Trying to understand the logic behind popularity on the web is extremely hard to do. One would think that writing a great article about a timely topic would lead to thousands of page views. Often it does, but there are no guarantees and there are occasions when a great deal of hard work is lost in the ever expanding sea of content on the internet.
One of the ways content gets read on the web is through search. Articles are tagged with key words, and search engines (ie. Google) pick them up. Predicting what people search for is incredibly difficult to do, and content generators work hard to pump out pieces they think will get the most ‘Google juice’.
We’ve been experiencing somewhat of a traffic surge over the past 24 hours, most of which is going to a piece I wrote about Gwyneth Paltrow’s trainer, Tracy Anderson. I wrote the piece after reading about her extremely dubious claims about what she could achieve through her workouts and calorie restricted diet. I worked in the fitness industry for a long time, so know what I’m talking about, and it was pretty clear Anderson did not. Anyhow, the piece went down pretty well for whatever reason, and has quite steadily been spread around the web (we can tell this through our analytics tools).
Anyway, fast forward a couple of weeks, and the article starts to surge again, generating a couple of thousand page views in the space of a few hours. I spent some time trying to understand why the piece was generating so much traffic and did some digging in our analytics system. We can see where the traffic is coming from, and the vast majority was coming through search. I googled ‘Tracy Anderson’ and my piece appeared on the front page of google (now third from the top).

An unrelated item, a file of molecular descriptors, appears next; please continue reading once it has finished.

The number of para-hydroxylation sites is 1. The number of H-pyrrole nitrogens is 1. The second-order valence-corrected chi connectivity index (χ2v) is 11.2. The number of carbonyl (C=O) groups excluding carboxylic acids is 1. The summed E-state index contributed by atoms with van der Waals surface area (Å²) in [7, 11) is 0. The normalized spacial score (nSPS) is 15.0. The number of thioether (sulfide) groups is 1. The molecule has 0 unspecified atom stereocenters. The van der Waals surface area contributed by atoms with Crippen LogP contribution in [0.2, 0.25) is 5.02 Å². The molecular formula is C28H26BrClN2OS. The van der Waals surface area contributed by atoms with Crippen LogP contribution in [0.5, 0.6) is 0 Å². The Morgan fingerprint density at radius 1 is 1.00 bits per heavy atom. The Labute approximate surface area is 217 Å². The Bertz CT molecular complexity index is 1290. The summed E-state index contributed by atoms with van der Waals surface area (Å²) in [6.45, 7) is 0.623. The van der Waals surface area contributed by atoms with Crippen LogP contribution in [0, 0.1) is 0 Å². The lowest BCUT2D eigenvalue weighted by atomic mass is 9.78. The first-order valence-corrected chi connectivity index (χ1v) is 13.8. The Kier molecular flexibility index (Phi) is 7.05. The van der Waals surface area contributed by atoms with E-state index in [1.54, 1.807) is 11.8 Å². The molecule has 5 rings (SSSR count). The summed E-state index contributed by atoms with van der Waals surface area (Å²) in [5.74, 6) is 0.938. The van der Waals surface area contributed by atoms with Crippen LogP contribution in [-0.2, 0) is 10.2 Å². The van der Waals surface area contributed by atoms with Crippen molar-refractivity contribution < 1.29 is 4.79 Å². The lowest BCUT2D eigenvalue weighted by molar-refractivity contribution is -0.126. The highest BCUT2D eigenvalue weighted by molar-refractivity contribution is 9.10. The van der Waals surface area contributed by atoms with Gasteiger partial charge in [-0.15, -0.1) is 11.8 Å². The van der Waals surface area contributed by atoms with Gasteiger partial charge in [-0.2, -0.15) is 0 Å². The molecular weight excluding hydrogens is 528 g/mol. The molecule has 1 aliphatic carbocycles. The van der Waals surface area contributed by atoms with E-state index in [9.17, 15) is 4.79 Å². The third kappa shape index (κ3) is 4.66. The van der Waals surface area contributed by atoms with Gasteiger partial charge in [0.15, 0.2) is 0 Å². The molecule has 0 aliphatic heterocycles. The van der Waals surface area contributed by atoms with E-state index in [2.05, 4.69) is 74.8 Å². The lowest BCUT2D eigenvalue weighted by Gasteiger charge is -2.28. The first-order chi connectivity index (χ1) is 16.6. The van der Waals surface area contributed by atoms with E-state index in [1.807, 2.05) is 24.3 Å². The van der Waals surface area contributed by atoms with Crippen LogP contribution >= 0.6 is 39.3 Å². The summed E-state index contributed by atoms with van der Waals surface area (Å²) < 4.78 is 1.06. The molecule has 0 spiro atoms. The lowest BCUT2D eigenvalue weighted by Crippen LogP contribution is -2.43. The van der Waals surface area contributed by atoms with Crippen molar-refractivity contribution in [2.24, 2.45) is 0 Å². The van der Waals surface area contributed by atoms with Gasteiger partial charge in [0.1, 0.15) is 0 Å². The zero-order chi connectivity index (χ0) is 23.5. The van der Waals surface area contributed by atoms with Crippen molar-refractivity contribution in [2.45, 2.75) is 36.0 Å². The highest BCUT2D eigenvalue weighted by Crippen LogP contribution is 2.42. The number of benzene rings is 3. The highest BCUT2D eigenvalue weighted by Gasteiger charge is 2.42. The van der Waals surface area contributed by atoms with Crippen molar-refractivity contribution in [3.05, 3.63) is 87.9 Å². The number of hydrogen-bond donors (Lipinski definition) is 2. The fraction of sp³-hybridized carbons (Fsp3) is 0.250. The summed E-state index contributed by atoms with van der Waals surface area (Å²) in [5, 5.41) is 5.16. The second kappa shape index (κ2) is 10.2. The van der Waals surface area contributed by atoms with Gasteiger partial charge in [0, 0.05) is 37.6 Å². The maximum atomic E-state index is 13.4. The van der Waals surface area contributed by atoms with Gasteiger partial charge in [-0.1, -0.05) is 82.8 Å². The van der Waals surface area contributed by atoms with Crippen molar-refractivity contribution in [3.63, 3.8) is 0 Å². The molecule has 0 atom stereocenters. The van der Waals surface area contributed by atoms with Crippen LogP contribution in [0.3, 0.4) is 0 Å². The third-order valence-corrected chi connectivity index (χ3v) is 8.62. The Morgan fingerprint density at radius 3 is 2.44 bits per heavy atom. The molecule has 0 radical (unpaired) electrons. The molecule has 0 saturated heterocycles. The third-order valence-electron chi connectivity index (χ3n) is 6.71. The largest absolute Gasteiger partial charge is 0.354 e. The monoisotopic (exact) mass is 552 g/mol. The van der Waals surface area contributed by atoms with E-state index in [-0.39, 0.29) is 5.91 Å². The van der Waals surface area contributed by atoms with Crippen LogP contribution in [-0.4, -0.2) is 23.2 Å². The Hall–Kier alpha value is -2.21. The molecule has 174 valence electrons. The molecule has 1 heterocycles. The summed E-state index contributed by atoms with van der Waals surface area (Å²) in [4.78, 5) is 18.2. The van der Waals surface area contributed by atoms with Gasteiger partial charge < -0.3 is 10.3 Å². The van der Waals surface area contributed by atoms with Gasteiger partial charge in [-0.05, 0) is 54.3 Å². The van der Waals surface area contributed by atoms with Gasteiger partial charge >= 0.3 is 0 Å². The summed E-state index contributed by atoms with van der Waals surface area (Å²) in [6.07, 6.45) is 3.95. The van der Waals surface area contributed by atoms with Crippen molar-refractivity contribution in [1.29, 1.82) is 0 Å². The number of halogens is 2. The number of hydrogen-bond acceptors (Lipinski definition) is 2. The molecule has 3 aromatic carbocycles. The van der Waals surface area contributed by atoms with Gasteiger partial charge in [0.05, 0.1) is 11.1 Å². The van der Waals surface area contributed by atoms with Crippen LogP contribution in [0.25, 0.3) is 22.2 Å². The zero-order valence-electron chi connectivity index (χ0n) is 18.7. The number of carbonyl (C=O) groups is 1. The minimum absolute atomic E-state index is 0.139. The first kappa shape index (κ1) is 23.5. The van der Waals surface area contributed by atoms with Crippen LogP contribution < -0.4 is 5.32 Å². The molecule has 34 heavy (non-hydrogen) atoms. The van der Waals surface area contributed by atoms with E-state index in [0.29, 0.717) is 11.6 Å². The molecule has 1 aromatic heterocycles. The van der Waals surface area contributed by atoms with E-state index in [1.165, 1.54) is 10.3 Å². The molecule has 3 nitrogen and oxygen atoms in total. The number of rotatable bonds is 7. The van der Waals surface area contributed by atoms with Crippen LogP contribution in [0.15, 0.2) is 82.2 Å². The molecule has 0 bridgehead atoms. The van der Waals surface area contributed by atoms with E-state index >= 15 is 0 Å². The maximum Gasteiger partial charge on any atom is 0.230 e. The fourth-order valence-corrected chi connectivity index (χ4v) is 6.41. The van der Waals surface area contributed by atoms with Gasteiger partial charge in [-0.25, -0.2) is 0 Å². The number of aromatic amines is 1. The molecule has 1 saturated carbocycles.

Why were people googling Tracy Anderson so much? She’s definitely well known, but the fitness guru isn’t exactly an A-list celebrity. Then I saw this on Express.co.uk:
Gwyneth’s rear end seems to be the major marketing tool for the movie, and the Tracy Anderson trained celebrity has been doing the rounds letting everyone know just how good it looks. At a recent event, Gwyneth told a reporter, “You know, this isn’t so bad for 40, right?’And [my friend] goes. ‘It’s not so bad for a 22-year-old stripper!”
Putting two and two together, it finally came to me. People wanted to know how Paltrow achieved her ’22-year-old stripper’ backside.
I then googled ‘Gwyneth Paltrow’ and ‘Trainer’ and the following came up:
My piece was now second on the Google’s front page, just after Anderson’s own website. The traffic spike suddenly made sense.
We cover political, cultural and media type stuff here at The Daily Banter, and we’re doing pretty damn well. We write fairly lengthy pieces and to the best of our ability, do them thoughtfully. We have a strong reader base and we’re growing pretty damn fast. But it hasn’t been plain sailing. Speaking for myself here, I’ve spent countless hours writing pieces on economics, poverty and social injustice to have them read by only a couple of hundred people. Not exactly what’s needed to become the next Huffington Post (and yes folks, that’s who we’re aiming to take down…).
It’s nice to get big traffic spikes and some attention, but I’m not entirely sure the readers looking for Tracy Anderson butt exercise tips are the ones who will be coming back here too often.
Regardless, we’ll enjoy the attention while we get it. So here’s to Gwyneth’s lack of underwear and 22 year old bottom.
And I might even go and see ‘Iron Man 3’ as a thank you.
Ben Cohen is the editor and founder of The Daily Banter. He lives in Washington DC where he does podcasts, teaches Martial Arts, and tries to be a good father. He would be extremely disturbed if you took him too seriously.